Despite being the seed of what would become the countercultural movement in the 1960s, Not much has been said about the commune created on Monte Verità in 1900 by the Belgian businessman Henri Oedenkoven and his wife, the German pianist Ida Hofmann.. Initially built as the Monte Verità Vegetarian Cooperative, the colony was governed by the principles of primitive socialism, although it later led to a kind of community in which vegetarianism was practiced, in addition to serving as a rest home, sanatorium and a place to take sunbaths.
In addition to becoming the home of anarchist intellectuals, such as the doctor Raphael Friedeberg, it was the place where artists, writers and other scholars went to disconnect from the madding crowd of cosmopolitanism, famous authors like Hermann Hesse, philosophers like Carl Gustav Jung or the dancer Isadora Duncan stayed in this utopian placewhich was a reference prior to the hippie movement that exploded in the 60s, coinciding with the French May 68. Without a doubt, a commune where people who rejected private property, social conventions and practiced nudism lived together at the beginning of the 20th century needed a feature film.
The answer to this is ‘The photographer of Monte Verità’, whose protagonist is a completely fictitious character, which starts from the idea that the only photographs that are preserved from those early years could have been taken by a woman. Nevertheless, As the film itself explains, the name of the author of the snapshots remains a mystery, as well as their gender. Hence, Stefan Jäger, who directs a script written by Kornelija Naraks, chooses to propose a kind of biopic about one of the first female photographers (leaving aside the fact that it was the British Anna Atkins who was considered the first female photographer).
On that basis, which provokes sensations similar to those of ‘Charlatán’, the feature film by Agnieszka Holland about the Czech botanist Jan Mikolásek in which he took too much artistic license, it can be said that ‘The photographer of Monte Verità’ is a remarkable period film, whose great care for detail in its production design (work by Nina Mader and Katharina Wöppermann), their decorations (created by Géraldine Dardano and Nancy Vogel) and her splendid wardrobe (made by Veronika Albert) manages to be before a precious film, whose technical aspects are enhanced by delightful photography, made by Daniela Knapp. A technical composition in which women show their professionalism behind the cameras in a different way and that remember why you have to promote equality in cinematography is not only in a matter of direction, script, production and cast.
An elegant period drama with exquisite visuals
Its technical section allows you to enter fully into the anarchic lifestyle of the commune, which highlights a series of historical figures who did exist and were part of the community that made the sanatorium famous. Especially noteworthy is the psychologist Otto Gross, whose extreme ideas condemned him to ostracism in his time and which were rescued by experts today, as well as the aforementioned pianist Ida Hofmann, a reference for the leading photographer. Special mention for Lotte Hattemer, one of the founders of the cooperativewhich is portrayed in an ethereal way, knowing how to bring the mystery that existed throughout his life and his strange death.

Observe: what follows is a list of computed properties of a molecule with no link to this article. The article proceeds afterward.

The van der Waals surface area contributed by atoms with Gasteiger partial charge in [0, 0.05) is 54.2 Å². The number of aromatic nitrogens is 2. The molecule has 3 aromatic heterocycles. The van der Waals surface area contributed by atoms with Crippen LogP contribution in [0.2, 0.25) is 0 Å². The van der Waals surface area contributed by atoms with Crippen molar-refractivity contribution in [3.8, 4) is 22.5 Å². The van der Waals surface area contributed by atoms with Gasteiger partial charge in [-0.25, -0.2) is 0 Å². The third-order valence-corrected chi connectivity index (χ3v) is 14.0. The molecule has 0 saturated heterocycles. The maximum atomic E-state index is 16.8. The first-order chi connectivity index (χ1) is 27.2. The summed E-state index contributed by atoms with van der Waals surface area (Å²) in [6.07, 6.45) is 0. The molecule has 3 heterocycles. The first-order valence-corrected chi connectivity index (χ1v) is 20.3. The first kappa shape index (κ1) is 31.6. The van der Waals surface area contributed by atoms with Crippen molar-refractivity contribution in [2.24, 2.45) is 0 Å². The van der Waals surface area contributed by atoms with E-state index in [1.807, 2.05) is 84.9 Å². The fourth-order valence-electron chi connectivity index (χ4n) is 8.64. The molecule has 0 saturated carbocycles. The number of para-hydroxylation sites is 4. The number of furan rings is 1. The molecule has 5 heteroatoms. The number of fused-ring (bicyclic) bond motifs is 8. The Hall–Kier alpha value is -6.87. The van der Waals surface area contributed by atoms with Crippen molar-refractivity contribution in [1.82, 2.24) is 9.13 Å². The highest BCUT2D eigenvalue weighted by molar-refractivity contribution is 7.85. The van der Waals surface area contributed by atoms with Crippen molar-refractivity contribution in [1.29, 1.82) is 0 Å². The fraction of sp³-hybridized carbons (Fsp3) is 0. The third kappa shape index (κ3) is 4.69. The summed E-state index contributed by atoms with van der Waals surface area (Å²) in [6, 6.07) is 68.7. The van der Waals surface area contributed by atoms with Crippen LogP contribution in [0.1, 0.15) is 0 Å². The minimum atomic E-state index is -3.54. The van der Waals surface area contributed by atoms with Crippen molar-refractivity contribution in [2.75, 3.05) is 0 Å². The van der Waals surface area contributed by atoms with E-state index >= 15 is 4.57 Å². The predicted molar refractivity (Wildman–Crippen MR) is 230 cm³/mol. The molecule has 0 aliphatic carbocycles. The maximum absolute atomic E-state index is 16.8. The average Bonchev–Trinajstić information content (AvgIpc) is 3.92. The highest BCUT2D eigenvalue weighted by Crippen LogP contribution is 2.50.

These characters are played by top-level actors, especially Max Hubacher, who shows character as a leading man of the time in a feature film in which he defends a man whose progressive ideals collide with an inherent machismo typical of society. Julia Jentsch also stands out and, very especially, Hannah Herzsprung, whose ethereal look evokes that of Swedish actress Morfydd Clark. Applause also for the short speeches by Philipp Hauss and Joel Basman.
However, Regarding her main heroine, Jäger knows how to portray the oppression in which women lived in Europe at the beginning of the 20th century, focusing on a female belonging to the Viennese haute bourgeoisie, from the once great Austro-Hungarian Empire. Her reactions, especially at the beginning, are very typical of the maidens of this historical period, involving the public more, if possible. Here, you can see the good work of Maresi Riegner, which conveys a fragile appearance that contrasts with a look that yearns for freedom and an innate inner strength. These apparently contradictory feelings are reminiscent of Soko’s in ‘The Dancer’ or Pauline Étienne in ‘The Religious’.
In that line, ‘The photographer of Monte Verità’ moves in a similar way to the biopics of women who made history but whose names have been cloistered in the footnotes of books (and now come to light thanks to culture itself), such as ‘The conductor’ or ‘Paula’ (and, to a lesser extent, ‘Marie Curie ‘ and ‘Colette’, since both are widely recognized women in science and literature, respectively, but also with films of this style). Given its careful technical aspectas a background that knows how to transmit the values and sensations that were lived in that utopian place, Stefan Jäger’s proposal works.
The best: His exquisite care in his technical section. Gorgeous costumes and production design.
Worst: Being an invented life, it detracts from a feature film that would have been worth much more if it had focused on the commune itself.